The Bread Line was likely painted in the early 1930s, at the onset of this transformative era, when those suddenly out of work or whose wages were greatly reduced came to rely on local charities to procure food for themselves and their families. As evidence of his strong color sense, Thal used the brick red and chalky granite tones of the city’s architecture and sidewalks as an unassuming backdrop, over which he strategically placed similar bright blue and green passages to guide the viewer’s eyes throughout the scene.
More information about this painting...
In both his paintings and etchings, Thal found inspiration among the people and sights he encountered while exploring the densely packed neighborhoods of Boston, the more agrarian environs of the suburbs, and the wharves and winding streets of Marblehead, Rockport, and Gloucester along Massachusetts’ North Shore. His imagery of Boston, specifically, bore clear social realist themes echoing the turbulent decades of the mid-20th century and their effect on the city’s middle and lower classes.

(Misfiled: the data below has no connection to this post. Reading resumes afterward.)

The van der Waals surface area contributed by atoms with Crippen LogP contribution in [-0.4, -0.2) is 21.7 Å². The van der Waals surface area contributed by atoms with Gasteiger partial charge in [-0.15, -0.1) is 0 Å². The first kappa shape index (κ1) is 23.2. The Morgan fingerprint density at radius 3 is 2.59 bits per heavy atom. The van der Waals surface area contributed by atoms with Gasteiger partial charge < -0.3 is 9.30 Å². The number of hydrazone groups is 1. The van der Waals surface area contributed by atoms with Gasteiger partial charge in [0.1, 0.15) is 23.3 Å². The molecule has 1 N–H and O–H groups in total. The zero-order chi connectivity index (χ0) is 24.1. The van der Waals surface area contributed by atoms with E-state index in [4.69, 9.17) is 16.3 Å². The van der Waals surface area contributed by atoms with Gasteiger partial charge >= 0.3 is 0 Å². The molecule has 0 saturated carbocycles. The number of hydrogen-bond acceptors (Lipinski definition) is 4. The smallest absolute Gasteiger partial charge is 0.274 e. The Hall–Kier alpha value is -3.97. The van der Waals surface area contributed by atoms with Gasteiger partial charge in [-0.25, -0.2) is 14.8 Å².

Today his paintings and etchings can be found in several museum collections, including the Museum of Fine Arts, Boston, the Palmer Museum of Art at Pennsylvania State University, and the Carnegie Museum of Art in Pittsburgh.
Private collection, Grosse Pointe, Michigan
To private collection, Natick, Massachusetts, March 2023
(verso of panel, in different inks) BREAD LINE / $1500.°° / By Sam Thal
(handwritten on piece of tape) MEDIUM / OIL PAINT